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End-of-life care during COVID-19: opportunities and challenges for community nursing.

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Pollock, Kristian 
Oldman, Crystal 


Providing person-centred end-of-life care at home and in care homes during the COVID-19 pandemic is challenging. These challenges extend beyond the interpersonal communication barriers created by wearing personal protective equipment for infection control. Visors and facemasks make it harder to hear soft voice tones or read facial expressions: key tools in empathetic communication. Traditional models of care, based on predominantly face-to-face multidisciplinary clinical consultations, have been radically overhauled in the UK and other countries worse affected by the pandemic (Costantini et al, 2020; Antunes et al, 2020). The unprecedented rapid adoption of technology including video and telehealth consultations, alongside virtual ward rounds and online team meetings, reduce infection risks and may have the advantage of enabling faster access to clinical advice (Powell et al, 2020). However, concerns that healthcare professional home visits would reduce has led to an increased focus on family members’ provision of care, including potentially the administration of end-of-life care medications (Antunes et al, 2020; Johnson et al, 2020). The pandemic has imposed massive stress on care resources and the changes in healthcare service delivery post COVID-19 look set to be substantial (Kasaraneni, 2020; Antunes et al, 2020). New models of care delivery have also created opportunities for nurses supporting people in community settings to develop their role and skills.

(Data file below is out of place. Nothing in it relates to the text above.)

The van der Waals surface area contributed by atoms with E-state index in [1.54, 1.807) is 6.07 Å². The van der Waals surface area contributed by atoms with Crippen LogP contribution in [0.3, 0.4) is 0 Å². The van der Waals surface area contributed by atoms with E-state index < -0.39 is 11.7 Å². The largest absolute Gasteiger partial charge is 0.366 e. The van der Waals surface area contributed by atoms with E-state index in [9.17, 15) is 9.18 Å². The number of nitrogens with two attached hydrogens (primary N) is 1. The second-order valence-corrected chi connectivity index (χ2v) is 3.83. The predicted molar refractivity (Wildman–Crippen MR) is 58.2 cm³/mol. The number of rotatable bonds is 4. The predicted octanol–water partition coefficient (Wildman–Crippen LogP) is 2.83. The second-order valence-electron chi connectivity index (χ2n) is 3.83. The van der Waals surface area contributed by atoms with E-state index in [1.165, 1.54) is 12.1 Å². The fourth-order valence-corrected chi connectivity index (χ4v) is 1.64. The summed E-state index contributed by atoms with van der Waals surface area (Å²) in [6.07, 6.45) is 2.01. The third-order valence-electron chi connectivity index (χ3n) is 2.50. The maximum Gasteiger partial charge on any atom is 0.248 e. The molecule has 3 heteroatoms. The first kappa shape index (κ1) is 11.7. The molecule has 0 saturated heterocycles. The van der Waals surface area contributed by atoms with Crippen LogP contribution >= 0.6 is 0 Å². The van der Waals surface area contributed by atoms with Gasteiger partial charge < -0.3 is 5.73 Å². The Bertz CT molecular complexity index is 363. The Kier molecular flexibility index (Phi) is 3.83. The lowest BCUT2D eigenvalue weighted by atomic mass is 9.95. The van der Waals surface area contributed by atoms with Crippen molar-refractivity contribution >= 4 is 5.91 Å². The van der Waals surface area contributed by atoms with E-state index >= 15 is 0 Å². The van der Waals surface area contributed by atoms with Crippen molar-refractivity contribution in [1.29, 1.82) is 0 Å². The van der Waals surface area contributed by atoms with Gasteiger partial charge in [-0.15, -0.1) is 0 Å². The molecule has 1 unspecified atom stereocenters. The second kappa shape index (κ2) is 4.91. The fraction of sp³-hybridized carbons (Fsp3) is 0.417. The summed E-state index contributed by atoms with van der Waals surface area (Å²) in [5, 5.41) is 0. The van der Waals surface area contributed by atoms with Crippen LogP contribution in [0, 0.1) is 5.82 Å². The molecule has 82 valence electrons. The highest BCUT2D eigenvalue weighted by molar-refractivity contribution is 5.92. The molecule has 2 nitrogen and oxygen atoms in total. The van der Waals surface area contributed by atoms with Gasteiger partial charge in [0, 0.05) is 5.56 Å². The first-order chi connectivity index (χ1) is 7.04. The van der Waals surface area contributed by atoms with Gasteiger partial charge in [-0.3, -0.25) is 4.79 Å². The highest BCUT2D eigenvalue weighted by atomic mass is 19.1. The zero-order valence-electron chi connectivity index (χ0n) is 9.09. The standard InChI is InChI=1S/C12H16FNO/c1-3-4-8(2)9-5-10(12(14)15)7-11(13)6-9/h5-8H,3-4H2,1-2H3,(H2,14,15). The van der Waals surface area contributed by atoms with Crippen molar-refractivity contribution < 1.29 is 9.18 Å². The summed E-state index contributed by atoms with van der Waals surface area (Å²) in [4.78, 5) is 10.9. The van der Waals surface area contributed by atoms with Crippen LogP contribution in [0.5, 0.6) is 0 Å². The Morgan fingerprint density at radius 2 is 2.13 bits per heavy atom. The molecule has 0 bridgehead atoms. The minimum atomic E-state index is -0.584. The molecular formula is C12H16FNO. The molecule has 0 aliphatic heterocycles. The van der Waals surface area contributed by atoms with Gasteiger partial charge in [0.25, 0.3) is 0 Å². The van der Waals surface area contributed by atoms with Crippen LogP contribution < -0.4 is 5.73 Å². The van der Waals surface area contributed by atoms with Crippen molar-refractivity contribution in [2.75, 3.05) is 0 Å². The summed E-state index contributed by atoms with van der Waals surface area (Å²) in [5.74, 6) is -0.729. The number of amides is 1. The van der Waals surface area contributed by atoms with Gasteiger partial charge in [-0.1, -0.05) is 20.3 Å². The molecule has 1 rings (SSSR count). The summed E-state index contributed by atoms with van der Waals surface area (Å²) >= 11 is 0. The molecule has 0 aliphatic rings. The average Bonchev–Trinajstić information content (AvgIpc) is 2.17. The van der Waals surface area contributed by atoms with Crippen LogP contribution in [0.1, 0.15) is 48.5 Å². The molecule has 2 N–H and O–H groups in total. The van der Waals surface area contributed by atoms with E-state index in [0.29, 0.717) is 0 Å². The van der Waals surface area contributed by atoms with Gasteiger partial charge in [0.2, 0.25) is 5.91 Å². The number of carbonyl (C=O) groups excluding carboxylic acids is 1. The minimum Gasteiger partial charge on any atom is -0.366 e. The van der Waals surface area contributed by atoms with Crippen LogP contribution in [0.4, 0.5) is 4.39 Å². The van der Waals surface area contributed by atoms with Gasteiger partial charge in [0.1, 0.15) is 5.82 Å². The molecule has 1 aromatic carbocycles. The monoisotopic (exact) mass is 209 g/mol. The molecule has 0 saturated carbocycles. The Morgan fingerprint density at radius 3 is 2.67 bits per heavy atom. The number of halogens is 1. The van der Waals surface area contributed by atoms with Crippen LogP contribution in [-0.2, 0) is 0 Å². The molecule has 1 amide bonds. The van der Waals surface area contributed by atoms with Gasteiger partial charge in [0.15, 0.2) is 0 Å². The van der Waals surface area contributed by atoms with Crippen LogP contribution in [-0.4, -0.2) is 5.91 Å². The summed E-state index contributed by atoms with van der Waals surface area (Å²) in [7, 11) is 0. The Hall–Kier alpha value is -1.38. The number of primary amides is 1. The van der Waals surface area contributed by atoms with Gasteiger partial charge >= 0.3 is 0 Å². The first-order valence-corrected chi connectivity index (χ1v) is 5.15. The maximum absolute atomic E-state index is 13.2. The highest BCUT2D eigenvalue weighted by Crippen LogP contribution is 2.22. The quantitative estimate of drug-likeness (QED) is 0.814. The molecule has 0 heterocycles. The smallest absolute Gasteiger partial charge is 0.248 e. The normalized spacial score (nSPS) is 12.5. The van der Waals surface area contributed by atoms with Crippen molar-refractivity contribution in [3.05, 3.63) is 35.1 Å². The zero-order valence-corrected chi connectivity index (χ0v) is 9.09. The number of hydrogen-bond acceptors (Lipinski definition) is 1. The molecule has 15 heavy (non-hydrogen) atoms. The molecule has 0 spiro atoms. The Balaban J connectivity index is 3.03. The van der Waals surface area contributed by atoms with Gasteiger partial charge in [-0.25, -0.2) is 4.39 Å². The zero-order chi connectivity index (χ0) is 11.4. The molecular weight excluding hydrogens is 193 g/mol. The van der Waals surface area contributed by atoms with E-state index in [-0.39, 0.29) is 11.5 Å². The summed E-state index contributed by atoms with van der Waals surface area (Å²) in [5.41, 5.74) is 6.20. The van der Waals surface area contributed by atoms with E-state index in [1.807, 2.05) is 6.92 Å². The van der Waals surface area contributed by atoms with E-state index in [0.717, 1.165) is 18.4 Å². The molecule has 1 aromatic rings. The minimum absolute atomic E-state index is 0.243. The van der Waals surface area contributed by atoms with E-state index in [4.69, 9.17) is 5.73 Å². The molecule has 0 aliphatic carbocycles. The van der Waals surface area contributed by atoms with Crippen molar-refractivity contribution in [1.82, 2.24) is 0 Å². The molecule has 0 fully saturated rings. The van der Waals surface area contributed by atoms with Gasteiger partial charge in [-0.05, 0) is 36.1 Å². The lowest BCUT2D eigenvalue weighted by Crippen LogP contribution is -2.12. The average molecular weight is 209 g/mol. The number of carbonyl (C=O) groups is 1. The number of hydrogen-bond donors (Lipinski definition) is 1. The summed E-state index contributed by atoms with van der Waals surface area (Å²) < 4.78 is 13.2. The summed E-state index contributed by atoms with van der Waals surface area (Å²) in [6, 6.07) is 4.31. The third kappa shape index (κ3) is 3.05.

COVID-19, Community Health Nursing, Home Care Services, Humans, Palliative Care, Residential Facilities, SARS-CoV-2, Telemedicine, Terminal Care

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Br J Community Nurs

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Mark Allen Group


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National Institute for Health Research (NIHR) (via University of Oxford) (Capacity Building Award 9)
National Institute for Health Research (NIHR) (SPCR-146)
BB is funded by the National Institute for Health Research (NIHR) School for Primary Care Research. SB is supported by the NIHR Applied Research Collaboration East of England (ARC EoE) programme.